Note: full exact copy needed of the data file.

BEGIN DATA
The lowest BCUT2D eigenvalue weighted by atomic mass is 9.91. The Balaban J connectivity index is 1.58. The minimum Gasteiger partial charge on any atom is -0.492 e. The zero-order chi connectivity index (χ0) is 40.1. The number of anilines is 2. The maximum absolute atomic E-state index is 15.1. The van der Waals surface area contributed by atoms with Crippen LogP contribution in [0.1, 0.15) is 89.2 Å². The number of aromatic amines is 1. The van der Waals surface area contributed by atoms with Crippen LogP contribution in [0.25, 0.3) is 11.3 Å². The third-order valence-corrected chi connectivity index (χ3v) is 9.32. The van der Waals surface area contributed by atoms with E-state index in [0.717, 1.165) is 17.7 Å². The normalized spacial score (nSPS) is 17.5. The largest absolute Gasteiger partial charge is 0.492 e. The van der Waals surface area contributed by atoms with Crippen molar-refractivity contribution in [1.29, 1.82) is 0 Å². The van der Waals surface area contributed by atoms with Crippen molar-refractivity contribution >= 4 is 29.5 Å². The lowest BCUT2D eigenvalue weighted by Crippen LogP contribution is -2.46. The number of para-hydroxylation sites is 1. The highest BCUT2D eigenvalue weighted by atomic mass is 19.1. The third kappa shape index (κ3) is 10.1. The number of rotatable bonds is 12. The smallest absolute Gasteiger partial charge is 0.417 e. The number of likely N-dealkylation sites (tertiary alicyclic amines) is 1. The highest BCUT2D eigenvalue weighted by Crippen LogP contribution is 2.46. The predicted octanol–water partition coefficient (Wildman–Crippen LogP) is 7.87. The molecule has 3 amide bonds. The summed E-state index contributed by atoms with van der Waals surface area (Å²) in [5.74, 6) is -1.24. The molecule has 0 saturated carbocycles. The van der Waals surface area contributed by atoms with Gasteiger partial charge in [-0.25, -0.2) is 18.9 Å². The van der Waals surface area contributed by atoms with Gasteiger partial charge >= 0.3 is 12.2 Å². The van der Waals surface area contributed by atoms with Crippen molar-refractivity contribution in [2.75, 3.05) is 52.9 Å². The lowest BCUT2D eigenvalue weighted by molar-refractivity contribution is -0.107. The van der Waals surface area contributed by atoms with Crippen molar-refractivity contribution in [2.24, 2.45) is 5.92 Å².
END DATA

The lowest BCUT2D eigenvalue weighted by atomic mass is 9.91. The Balaban J connectivity index is 1.58. The minimum Gasteiger partial charge on any atom is -0.492 e. The zero-order chi connectivity index (χ0) is 40.1. The number of anilines is 2. The maximum absolute atomic E-state index is 15.1. The van der Waals surface area contributed by atoms with Crippen LogP contribution in [0.1, 0.15) is 89.2 Å². The number of aromatic amines is 1. The van der Waals surface area contributed by atoms with Crippen LogP contribution in [0.25, 0.3) is 11.3 Å². The third-order valence-corrected chi connectivity index (χ3v) is 9.32. The van der Waals surface area contributed by atoms with E-state index in [0.717, 1.165) is 17.7 Å². The normalized spacial score (nSPS) is 17.5. The largest absolute Gasteiger partial charge is 0.492 e. The van der Waals surface area contributed by atoms with Crippen molar-refractivity contribution in [1.29, 1.82) is 0 Å². The van der Waals surface area contributed by atoms with Crippen molar-refractivity contribution >= 4 is 29.5 Å². The lowest BCUT2D eigenvalue weighted by Crippen LogP contribution is -2.46. The number of para-hydroxylation sites is 1. The highest BCUT2D eigenvalue weighted by atomic mass is 19.1. The third kappa shape index (κ3) is 10.1. The number of rotatable bonds is 12. The smallest absolute Gasteiger partial charge is 0.417 e. The number of likely N-dealkylation sites (tertiary alicyclic amines) is 1. The highest BCUT2D eigenvalue weighted by Crippen LogP contribution is 2.46. The predicted octanol–water partition coefficient (Wildman–Crippen LogP) is 7.87. The molecule has 3 amide bonds. The summed E-state index contributed by atoms with van der Waals surface area (Å²) in [5.74, 6) is -1.24. The molecule has 0 saturated carbocycles. The van der Waals surface area contributed by atoms with Gasteiger partial charge in [-0.25, -0.2) is 18.9 Å². The van der Waals surface area contributed by atoms with Gasteiger partial charge >= 0.3 is 12.2 Å². The van der Waals surface area contributed by atoms with Crippen molar-refractivity contribution in [2.75, 3.05) is 52.9 Å². The lowest BCUT2D eigenvalue weighted by molar-refractivity contribution is -0.107. The van der Waals surface area contributed by atoms with Crippen molar-refractivity contribution in [2.24, 2.45) is 5.92 Å².